Likely effects of devolution on the redistributive character of policy agendas.

Research output: Contribution to journalArticle

1 Citation (Scopus)

Abstract

This article assesses two competing views of the effects federal devolution may have on the future of health, education and welfare programs in the United States. One school of thought argues that devolution of social policy to the state and local level will have negative consequences for the less affluent. A contrasting view maintains that devolution will spur innovations at the state and local level, which in turn will lead to more effective and efficient social programs. Dileo analyzes presidential and gubernatorial speeches over a period of 5 years to assess the state of U.S. social policy. He concludes that the federal government is generally more supportive of redistributive policies than are the states.

Original languageEnglish (US)
Pages (from-to)6-15
Number of pages10
JournalSpectrum (Lexington, Ky.)
Volume69
Issue number3
StatePublished - Jan 1 1996

Fingerprint

Public Policy
Federal Government
Health Education

Cite this

@article{72d807beb59640f0b4b5fafceed768e5,
title = "Likely effects of devolution on the redistributive character of policy agendas.",
abstract = "This article assesses two competing views of the effects federal devolution may have on the future of health, education and welfare programs in the United States. One school of thought argues that devolution of social policy to the state and local level will have negative consequences for the less affluent. A contrasting view maintains that devolution will spur innovations at the state and local level, which in turn will lead to more effective and efficient social programs. Dileo analyzes presidential and gubernatorial speeches over a period of 5 years to assess the state of U.S. social policy. He concludes that the federal government is generally more supportive of redistributive policies than are the states.",
author = "Daniel Dileo",
year = "1996",
month = "1",
day = "1",
language = "English (US)",
volume = "69",
pages = "6--15",
journal = "Spectrum: The Journal of State Government",
issn = "1067-8530",
publisher = "Council of State Governments",
number = "3",

}

Likely effects of devolution on the redistributive character of policy agendas. / Dileo, Daniel.

In: Spectrum (Lexington, Ky.), Vol. 69, No. 3, 01.01.1996, p. 6-15.

Research output: Contribution to journalArticle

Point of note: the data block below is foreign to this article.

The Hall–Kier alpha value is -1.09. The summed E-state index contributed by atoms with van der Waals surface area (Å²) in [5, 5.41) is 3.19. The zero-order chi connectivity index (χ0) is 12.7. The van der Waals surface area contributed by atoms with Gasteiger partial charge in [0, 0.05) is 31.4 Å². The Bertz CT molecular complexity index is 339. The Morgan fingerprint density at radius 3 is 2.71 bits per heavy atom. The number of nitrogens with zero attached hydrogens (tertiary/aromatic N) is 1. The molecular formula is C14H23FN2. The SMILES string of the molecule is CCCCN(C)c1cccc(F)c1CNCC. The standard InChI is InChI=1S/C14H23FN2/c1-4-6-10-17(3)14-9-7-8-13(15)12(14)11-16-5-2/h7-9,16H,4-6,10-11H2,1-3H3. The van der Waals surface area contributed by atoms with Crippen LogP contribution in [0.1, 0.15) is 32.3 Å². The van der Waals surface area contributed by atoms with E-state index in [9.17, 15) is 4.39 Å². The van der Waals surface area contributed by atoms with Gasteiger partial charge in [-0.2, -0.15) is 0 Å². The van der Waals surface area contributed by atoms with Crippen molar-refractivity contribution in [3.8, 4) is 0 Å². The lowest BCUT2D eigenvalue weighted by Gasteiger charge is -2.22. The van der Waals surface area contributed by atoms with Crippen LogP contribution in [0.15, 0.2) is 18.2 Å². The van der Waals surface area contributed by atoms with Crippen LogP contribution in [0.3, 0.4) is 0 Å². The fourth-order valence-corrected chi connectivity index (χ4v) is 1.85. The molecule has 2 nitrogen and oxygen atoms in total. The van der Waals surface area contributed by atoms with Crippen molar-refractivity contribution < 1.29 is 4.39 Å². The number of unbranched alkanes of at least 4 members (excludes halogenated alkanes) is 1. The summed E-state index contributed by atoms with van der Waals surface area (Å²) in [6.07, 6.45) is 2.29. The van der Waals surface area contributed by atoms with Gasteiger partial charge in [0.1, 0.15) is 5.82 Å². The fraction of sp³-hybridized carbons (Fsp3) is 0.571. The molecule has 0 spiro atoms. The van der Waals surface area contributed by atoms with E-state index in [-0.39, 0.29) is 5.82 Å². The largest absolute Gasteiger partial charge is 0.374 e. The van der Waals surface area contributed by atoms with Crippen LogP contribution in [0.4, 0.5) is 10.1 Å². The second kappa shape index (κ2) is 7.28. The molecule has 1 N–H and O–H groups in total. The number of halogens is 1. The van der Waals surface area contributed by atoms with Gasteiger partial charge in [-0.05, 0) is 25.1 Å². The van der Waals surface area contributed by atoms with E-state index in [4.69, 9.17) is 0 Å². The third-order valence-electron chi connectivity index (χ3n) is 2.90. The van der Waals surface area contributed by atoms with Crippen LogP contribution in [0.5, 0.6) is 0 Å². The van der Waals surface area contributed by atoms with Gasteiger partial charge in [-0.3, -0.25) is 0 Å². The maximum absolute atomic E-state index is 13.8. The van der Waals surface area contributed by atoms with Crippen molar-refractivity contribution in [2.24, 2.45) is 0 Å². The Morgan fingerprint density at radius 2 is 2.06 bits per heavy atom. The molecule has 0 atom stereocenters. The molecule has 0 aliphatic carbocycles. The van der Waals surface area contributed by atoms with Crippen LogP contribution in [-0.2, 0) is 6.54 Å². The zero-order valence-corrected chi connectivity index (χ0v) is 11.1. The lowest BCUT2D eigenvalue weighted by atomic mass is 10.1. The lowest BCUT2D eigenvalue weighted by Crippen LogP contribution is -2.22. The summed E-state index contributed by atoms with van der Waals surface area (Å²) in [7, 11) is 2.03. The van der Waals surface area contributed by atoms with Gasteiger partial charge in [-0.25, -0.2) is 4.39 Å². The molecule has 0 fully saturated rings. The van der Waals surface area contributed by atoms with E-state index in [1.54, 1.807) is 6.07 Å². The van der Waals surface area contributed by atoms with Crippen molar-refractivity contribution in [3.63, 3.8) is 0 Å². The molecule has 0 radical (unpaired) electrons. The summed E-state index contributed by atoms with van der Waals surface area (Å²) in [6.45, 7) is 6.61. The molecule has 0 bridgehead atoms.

TY - JOUR

T1 - Likely effects of devolution on the redistributive character of policy agendas.

AU - Dileo, Daniel

PY - 1996/1/1

Y1 - 1996/1/1

N2 - This article assesses two competing views of the effects federal devolution may have on the future of health, education and welfare programs in the United States. One school of thought argues that devolution of social policy to the state and local level will have negative consequences for the less affluent. A contrasting view maintains that devolution will spur innovations at the state and local level, which in turn will lead to more effective and efficient social programs. Dileo analyzes presidential and gubernatorial speeches over a period of 5 years to assess the state of U.S. social policy. He concludes that the federal government is generally more supportive of redistributive policies than are the states.

AB - This article assesses two competing views of the effects federal devolution may have on the future of health, education and welfare programs in the United States. One school of thought argues that devolution of social policy to the state and local level will have negative consequences for the less affluent. A contrasting view maintains that devolution will spur innovations at the state and local level, which in turn will lead to more effective and efficient social programs. Dileo analyzes presidential and gubernatorial speeches over a period of 5 years to assess the state of U.S. social policy. He concludes that the federal government is generally more supportive of redistributive policies than are the states.

UR - http://www.scopus.com/inward/record.url?scp=0030155678&partnerID=8YFLogxK

UR - http://www.scopus.com/inward/citedby.url?scp=0030155678&partnerID=8YFLogxK

M3 - Article

VL - 69

SP - 6

EP - 15

JO - Spectrum: The Journal of State Government

JF - Spectrum: The Journal of State Government

SN - 1067-8530

IS - 3

ER -